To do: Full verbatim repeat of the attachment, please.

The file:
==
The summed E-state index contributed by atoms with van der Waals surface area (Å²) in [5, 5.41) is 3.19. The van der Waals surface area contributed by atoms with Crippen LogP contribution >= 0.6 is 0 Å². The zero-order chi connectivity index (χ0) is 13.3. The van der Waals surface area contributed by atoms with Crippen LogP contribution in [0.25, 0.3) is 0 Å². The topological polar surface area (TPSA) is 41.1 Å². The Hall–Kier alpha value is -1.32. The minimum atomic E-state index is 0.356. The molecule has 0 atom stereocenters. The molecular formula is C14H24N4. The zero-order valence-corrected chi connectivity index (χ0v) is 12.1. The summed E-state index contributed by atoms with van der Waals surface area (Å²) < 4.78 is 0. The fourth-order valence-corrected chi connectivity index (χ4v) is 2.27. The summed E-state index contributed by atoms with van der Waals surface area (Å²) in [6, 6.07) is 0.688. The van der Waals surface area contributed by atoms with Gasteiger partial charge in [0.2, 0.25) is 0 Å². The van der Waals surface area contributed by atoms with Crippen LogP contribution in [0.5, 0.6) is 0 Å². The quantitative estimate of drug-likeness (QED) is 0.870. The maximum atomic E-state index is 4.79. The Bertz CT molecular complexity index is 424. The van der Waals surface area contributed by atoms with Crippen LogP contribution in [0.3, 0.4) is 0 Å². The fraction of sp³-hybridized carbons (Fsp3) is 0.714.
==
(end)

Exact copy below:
The summed E-state index contributed by atoms with van der Waals surface area (Å²) in [5, 5.41) is 3.19. The van der Waals surface area contributed by atoms with Crippen LogP contribution >= 0.6 is 0 Å². The zero-order chi connectivity index (χ0) is 13.3. The van der Waals surface area contributed by atoms with Crippen LogP contribution in [0.25, 0.3) is 0 Å². The topological polar surface area (TPSA) is 41.1 Å². The Hall–Kier alpha value is -1.32. The minimum atomic E-state index is 0.356. The molecule has 0 atom stereocenters. The molecular formula is C14H24N4. The zero-order valence-corrected chi connectivity index (χ0v) is 12.1. The summed E-state index contributed by atoms with van der Waals surface area (Å²) < 4.78 is 0. The fourth-order valence-corrected chi connectivity index (χ4v) is 2.27. The summed E-state index contributed by atoms with van der Waals surface area (Å²) in [6, 6.07) is 0.688. The van der Waals surface area contributed by atoms with Gasteiger partial charge in [0.2, 0.25) is 0 Å². The van der Waals surface area contributed by atoms with Crippen LogP contribution in [0.5, 0.6) is 0 Å². The quantitative estimate of drug-likeness (QED) is 0.870. The maximum atomic E-state index is 4.79. The Bertz CT molecular complexity index is 424. The van der Waals surface area contributed by atoms with Crippen LogP contribution in [0.3, 0.4) is 0 Å². The fraction of sp³-hybridized carbons (Fsp3) is 0.714.